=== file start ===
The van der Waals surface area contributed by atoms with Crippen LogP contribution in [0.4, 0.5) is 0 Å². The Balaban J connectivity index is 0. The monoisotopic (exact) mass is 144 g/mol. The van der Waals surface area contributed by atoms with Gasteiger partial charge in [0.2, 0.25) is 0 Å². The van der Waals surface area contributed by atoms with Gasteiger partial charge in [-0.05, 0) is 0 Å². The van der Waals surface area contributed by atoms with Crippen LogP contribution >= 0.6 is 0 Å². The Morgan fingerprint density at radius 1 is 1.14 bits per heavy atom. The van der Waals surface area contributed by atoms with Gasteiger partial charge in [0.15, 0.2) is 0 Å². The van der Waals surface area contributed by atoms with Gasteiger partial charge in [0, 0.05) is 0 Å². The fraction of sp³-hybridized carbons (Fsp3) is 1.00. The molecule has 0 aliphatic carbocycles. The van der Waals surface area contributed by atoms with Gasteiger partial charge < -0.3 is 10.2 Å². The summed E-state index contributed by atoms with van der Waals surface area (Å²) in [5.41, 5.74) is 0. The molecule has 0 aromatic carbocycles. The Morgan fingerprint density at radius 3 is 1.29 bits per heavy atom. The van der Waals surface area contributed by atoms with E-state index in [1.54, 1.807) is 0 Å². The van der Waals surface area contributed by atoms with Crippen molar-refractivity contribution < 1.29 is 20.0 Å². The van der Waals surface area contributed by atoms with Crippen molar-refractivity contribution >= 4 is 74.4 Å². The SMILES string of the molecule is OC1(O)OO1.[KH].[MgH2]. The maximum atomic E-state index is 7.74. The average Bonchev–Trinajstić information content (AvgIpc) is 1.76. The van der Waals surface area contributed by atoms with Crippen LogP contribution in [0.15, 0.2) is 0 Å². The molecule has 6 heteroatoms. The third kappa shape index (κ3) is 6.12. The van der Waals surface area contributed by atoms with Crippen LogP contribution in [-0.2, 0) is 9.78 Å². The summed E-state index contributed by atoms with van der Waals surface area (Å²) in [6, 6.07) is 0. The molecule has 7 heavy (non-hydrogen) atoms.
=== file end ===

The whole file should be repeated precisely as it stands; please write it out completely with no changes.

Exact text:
The van der Waals surface area contributed by atoms with Crippen LogP contribution in [0.4, 0.5) is 0 Å². The Balaban J connectivity index is 0. The monoisotopic (exact) mass is 144 g/mol. The van der Waals surface area contributed by atoms with Gasteiger partial charge in [0.2, 0.25) is 0 Å². The van der Waals surface area contributed by atoms with Gasteiger partial charge in [-0.05, 0) is 0 Å². The van der Waals surface area contributed by atoms with Crippen LogP contribution >= 0.6 is 0 Å². The Morgan fingerprint density at radius 1 is 1.14 bits per heavy atom. The van der Waals surface area contributed by atoms with Gasteiger partial charge in [0.15, 0.2) is 0 Å². The van der Waals surface area contributed by atoms with Gasteiger partial charge in [0, 0.05) is 0 Å². The fraction of sp³-hybridized carbons (Fsp3) is 1.00. The molecule has 0 aliphatic carbocycles. The van der Waals surface area contributed by atoms with Gasteiger partial charge < -0.3 is 10.2 Å². The summed E-state index contributed by atoms with van der Waals surface area (Å²) in [5.41, 5.74) is 0. The molecule has 0 aromatic carbocycles. The Morgan fingerprint density at radius 3 is 1.29 bits per heavy atom. The van der Waals surface area contributed by atoms with E-state index in [1.54, 1.807) is 0 Å². The van der Waals surface area contributed by atoms with Crippen molar-refractivity contribution < 1.29 is 20.0 Å². The van der Waals surface area contributed by atoms with Crippen molar-refractivity contribution >= 4 is 74.4 Å². The SMILES string of the molecule is OC1(O)OO1.[KH].[MgH2]. The maximum atomic E-state index is 7.74. The average Bonchev–Trinajstić information content (AvgIpc) is 1.76. The van der Waals surface area contributed by atoms with Crippen LogP contribution in [0.15, 0.2) is 0 Å². The molecule has 6 heteroatoms. The third kappa shape index (κ3) is 6.12. The van der Waals surface area contributed by atoms with Crippen LogP contribution in [-0.2, 0) is 9.78 Å². The summed E-state index contributed by atoms with van der Waals surface area (Å²) in [6, 6.07) is 0. The molecule has 7 heavy (non-hydrogen) atoms.